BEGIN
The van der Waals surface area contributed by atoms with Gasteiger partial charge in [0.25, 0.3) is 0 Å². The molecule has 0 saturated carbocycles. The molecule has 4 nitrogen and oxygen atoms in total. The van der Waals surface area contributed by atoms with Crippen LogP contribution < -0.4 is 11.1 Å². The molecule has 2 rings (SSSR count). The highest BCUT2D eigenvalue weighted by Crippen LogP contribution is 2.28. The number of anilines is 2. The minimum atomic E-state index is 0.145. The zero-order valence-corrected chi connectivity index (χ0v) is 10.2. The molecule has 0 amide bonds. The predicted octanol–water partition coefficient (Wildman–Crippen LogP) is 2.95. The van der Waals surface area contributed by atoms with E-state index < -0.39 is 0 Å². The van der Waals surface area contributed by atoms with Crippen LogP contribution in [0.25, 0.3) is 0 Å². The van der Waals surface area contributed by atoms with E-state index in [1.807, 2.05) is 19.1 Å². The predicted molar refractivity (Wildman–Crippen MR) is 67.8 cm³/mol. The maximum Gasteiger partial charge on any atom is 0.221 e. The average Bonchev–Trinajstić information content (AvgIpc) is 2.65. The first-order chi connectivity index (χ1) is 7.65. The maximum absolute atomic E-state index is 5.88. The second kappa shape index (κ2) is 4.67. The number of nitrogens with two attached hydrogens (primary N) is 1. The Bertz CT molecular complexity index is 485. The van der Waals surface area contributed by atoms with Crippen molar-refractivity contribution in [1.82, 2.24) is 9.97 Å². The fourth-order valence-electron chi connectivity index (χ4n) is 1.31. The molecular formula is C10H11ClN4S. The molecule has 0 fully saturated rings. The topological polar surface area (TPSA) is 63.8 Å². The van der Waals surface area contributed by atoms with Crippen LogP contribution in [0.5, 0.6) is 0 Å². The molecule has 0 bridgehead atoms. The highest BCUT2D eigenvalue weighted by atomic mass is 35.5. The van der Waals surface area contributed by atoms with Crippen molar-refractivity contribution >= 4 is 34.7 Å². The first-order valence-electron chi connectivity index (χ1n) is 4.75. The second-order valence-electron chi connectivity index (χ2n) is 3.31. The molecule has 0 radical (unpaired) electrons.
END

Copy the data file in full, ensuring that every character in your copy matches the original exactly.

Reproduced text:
The van der Waals surface area contributed by atoms with Gasteiger partial charge in [0.25, 0.3) is 0 Å². The molecule has 0 saturated carbocycles. The molecule has 4 nitrogen and oxygen atoms in total. The van der Waals surface area contributed by atoms with Crippen LogP contribution < -0.4 is 11.1 Å². The molecule has 2 rings (SSSR count). The highest BCUT2D eigenvalue weighted by Crippen LogP contribution is 2.28. The number of anilines is 2. The minimum atomic E-state index is 0.145. The zero-order valence-corrected chi connectivity index (χ0v) is 10.2. The molecule has 0 amide bonds. The predicted octanol–water partition coefficient (Wildman–Crippen LogP) is 2.95. The van der Waals surface area contributed by atoms with E-state index < -0.39 is 0 Å². The van der Waals surface area contributed by atoms with Crippen LogP contribution in [0.25, 0.3) is 0 Å². The van der Waals surface area contributed by atoms with E-state index in [1.807, 2.05) is 19.1 Å². The predicted molar refractivity (Wildman–Crippen MR) is 67.8 cm³/mol. The maximum Gasteiger partial charge on any atom is 0.221 e. The average Bonchev–Trinajstić information content (AvgIpc) is 2.65. The first-order chi connectivity index (χ1) is 7.65. The maximum absolute atomic E-state index is 5.88. The second kappa shape index (κ2) is 4.67. The number of nitrogens with two attached hydrogens (primary N) is 1. The Bertz CT molecular complexity index is 485. The van der Waals surface area contributed by atoms with Crippen molar-refractivity contribution in [1.82, 2.24) is 9.97 Å². The fourth-order valence-electron chi connectivity index (χ4n) is 1.31. The molecular formula is C10H11ClN4S. The molecule has 0 fully saturated rings. The topological polar surface area (TPSA) is 63.8 Å². The van der Waals surface area contributed by atoms with Crippen LogP contribution in [0.5, 0.6) is 0 Å². The molecule has 0 bridgehead atoms. The highest BCUT2D eigenvalue weighted by atomic mass is 35.5. The van der Waals surface area contributed by atoms with Crippen molar-refractivity contribution >= 4 is 34.7 Å². The first-order valence-electron chi connectivity index (χ1n) is 4.75. The second-order valence-electron chi connectivity index (χ2n) is 3.31. The molecule has 0 radical (unpaired) electrons.